WA Teacher Used Fake Facebook Page to Arrange Trysts with 15-yo Student

It’s been a disturbing couple of months at Evergreen High School in Vancouver, WA. In mid-June, science teacher Matthew Morasch was caught trying to shoot upskirt videos of female students. Now comes the news that Stephanie McCrea, a married theater and English teacher at Evergreen High, pleaded guilty on July 30 “to four counts of third-degree rape of a child and one count of tampering with a witness.”

The charges stem from a series of sexual encounters between the 35-year-old educator and a 15-year-old male student that occurred in McCrea’s home and in her school office. It is not clear how school officials learned of the relationship; once they did, however, they placed McCrea on administrative leave and contacted the Vancouver Police Department, which took the lead in the case investigation. In a letter to parents announcing McCrea’s arrest, Evergreen HS principal Lisa Emmerich made a brief statement about McCrea’s professional background:

McCrea has been a teacher at Evergreen High School since 2006. When she was hired, she passed all required background checks. As a condition for obtaining and keeping her teaching license, she also must adhere to a professional code of conduct and state law (WAC 181-87) which does not permit educators to have personal and/or inappropriate contact with any student.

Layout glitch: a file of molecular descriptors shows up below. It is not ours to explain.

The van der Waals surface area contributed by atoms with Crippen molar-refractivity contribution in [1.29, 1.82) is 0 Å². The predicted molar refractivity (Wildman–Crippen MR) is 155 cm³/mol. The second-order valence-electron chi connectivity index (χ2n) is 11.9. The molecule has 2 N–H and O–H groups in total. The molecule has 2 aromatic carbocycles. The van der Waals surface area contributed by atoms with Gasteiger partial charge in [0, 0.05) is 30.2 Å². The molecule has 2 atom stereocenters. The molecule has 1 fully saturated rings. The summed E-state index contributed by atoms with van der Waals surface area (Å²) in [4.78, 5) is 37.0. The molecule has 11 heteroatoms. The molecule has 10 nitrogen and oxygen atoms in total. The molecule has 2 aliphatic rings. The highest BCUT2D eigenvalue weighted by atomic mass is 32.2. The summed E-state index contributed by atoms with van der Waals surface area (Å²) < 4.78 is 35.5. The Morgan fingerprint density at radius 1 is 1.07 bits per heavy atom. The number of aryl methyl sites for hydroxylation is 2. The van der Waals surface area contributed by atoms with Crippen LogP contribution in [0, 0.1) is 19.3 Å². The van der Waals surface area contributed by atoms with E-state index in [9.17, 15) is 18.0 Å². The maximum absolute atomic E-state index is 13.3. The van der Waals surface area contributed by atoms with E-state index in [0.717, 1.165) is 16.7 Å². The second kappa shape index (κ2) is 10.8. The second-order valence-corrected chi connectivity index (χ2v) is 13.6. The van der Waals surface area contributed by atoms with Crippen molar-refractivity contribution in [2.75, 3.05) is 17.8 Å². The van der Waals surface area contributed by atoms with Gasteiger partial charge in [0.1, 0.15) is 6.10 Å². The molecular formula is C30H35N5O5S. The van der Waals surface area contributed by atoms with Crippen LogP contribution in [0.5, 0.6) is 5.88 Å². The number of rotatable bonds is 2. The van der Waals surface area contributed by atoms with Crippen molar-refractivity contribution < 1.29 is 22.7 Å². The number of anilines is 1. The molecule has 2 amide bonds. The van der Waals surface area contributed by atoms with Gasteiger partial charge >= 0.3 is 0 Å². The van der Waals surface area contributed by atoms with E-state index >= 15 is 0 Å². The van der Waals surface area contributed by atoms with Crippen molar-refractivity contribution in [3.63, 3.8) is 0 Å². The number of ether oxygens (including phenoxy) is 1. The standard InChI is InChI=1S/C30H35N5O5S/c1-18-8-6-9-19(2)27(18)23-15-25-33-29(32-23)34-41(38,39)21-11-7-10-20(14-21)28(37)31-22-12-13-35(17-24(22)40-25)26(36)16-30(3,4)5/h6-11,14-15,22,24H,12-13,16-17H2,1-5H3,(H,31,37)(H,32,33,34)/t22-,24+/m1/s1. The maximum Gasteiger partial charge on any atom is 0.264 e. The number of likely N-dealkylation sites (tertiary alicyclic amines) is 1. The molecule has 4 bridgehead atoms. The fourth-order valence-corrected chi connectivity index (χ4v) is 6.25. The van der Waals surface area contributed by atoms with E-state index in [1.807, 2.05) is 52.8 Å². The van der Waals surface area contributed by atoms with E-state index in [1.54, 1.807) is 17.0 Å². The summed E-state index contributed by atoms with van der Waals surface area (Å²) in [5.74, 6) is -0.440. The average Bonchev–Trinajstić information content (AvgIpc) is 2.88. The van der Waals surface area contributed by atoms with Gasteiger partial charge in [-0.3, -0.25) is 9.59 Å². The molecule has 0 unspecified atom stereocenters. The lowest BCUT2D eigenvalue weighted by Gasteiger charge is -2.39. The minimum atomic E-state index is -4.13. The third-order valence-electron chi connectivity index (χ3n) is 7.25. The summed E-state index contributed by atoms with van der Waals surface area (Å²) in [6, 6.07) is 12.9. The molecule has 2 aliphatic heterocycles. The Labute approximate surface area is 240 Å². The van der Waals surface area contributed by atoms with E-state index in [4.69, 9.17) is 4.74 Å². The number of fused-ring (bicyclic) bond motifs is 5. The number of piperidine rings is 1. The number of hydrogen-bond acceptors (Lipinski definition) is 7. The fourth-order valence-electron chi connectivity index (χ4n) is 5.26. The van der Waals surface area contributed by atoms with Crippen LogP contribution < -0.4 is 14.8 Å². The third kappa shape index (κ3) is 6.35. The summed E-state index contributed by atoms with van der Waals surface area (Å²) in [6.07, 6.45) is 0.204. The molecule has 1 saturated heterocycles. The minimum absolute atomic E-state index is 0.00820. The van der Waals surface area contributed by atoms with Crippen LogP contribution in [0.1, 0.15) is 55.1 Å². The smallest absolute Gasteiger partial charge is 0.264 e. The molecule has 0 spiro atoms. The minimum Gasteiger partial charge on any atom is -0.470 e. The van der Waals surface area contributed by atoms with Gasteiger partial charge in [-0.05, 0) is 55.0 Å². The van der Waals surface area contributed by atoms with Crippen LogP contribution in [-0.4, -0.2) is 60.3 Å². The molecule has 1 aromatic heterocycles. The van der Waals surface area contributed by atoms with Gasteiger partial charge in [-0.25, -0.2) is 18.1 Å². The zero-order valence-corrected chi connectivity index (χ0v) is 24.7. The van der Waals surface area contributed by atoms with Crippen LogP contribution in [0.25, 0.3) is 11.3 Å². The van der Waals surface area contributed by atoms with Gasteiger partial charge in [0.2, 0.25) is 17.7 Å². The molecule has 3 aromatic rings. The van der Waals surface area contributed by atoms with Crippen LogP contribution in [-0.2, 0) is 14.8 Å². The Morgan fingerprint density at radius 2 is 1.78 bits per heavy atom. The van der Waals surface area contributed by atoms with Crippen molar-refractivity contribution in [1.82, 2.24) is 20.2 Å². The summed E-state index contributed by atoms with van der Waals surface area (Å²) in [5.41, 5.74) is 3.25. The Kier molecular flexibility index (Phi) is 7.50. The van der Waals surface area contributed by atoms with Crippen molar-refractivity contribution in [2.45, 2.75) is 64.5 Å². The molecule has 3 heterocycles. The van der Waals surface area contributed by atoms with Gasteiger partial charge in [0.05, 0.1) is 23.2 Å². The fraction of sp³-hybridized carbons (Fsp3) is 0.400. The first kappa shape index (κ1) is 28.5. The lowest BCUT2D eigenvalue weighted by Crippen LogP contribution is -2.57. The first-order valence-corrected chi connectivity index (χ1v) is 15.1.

Investigators found evidence that McCrea and her victim had set up at least one fake Facebook page so that they could communicate with each other and arrange meetings. In various messages, McCrea told the student to keep the relationship secret and coached him on what he should say if he was ever questioned by the police. Those conversations formed the basis of the charge of tampering with a witness.

McCrea initially pleaded not guilty and was briefly held before posting $40,000 bail. After she changed her plea to guilty, she was jailed pending her sentencing in late September. She faces up to five years in prison on the assorted charges; however, since the charges contain aggravating factors, the judge has the authority to impose “an exceptional sentence” if appropriate.

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